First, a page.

Islamic Bank welcomes Sharia compliant H2B scheme
The scheme was launched today and will enable Sharia compliant banks, such as IBB, to offer UK Muslims affordable home finance.
IBB’s support to the Government for the scheme was headed by Samir Alamad, head of Sharia compliance and product development.
He said: “The launch of the Help to Buy: HPP guarantee scheme represents an important step for the UK Islamic finance industry. By adapting the original mortgage guarantee scheme, HPP providers and customers can benefit from the same Government support that mortgage lenders and borrowers have enjoyed. It has introduced a level playing field for Islamic banks and consumers alike and IBB is delighted to have been working closely with the Government to pioneer this exciting development.”
The financial secretary to the treasury, Sajid Javid, added: “I am delighted Home Purchase Plans will now be available under the Help to Buy scheme. This gives even more choice to hardworking families across the UK trying to fulfil their home owning aspirations.”
HPPs are Sharia compliant, ethical mortgage alternatives, available to consumers of all faiths and beliefs. They differ from a mortgage where the customer borrows money from a lender which is then repaid with interest. A HPP uses the Islamic finance principles of co-ownership (Diminishing Musharaka) with leasing (Ijara), where the Islamic bank and the customer buy the property as partners and the customer pays rent on bank’s share in the property. At the end of the term, when all acquisition payments have been made and the finance has been settled, ownership of the property transfers fully to the customer.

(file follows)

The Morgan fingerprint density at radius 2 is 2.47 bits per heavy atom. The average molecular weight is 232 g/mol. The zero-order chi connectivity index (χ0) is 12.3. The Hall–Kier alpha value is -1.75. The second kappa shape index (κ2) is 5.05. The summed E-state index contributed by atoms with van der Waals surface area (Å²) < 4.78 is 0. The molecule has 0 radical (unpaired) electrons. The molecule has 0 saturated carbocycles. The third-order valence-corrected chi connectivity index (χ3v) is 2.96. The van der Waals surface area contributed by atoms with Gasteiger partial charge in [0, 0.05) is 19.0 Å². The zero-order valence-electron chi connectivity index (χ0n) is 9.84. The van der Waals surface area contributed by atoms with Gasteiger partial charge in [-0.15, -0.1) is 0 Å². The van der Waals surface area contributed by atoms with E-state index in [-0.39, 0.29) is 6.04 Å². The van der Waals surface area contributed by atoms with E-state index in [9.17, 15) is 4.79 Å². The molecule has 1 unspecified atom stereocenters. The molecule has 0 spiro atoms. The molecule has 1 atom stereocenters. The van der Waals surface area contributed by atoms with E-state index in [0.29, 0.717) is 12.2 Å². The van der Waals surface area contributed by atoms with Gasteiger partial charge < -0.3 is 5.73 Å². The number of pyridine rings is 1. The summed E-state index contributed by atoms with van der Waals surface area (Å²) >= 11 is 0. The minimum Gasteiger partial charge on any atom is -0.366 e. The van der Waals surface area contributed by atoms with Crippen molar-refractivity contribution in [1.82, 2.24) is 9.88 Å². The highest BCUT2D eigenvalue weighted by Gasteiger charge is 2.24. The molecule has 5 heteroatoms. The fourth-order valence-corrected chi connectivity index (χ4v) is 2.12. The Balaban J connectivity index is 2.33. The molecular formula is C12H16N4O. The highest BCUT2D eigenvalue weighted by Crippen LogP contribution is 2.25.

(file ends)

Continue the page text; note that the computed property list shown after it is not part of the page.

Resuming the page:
The Help to Buy: HPP guarantee scheme works in a similar way to the Help to Buy: mortgage guarantee scheme, but takes into account the different way that a HPP is structured. It will enable banks to purchase a guarantee for their Home Purchase Plans where the consumer has a deposit of between 5% and 20%. The guarantee will compensate the bank for a portion of net losses suffered in the event of default. This will reduce their risk of offering home finance to consumers with a low deposit. The original scheme was launched in October 2013 in order to increase the availability of low-deposit finance for UK households.
IBB estimates that there are about a million UK Muslims adults with a need for its savings and home finance products, who are also inclined towards Sharia compliant finance. Recent, independent research conducted by 2Europe for the Bank also reveals that 81% of Muslims either currently use or would consider using Islamic finance. This is backed by figures from the 2011 Census of England & Wales which identified that the UK is now home to 2.7m Muslims, up from 1.5m in 2001. It is the UK’s second highest religion behind Christianity and ‘no religion’.
Islamic finance offers consumers a different approach to banking. It operates entirely without the main instruments of the conventional finance sector, including interest and speculative products. The whole premise of Islamic finance is to provide a way for society to conduct its finances in a fair, ethical and socially responsible manner. IBB was formed in 2004 and has attracted over 50,000 customers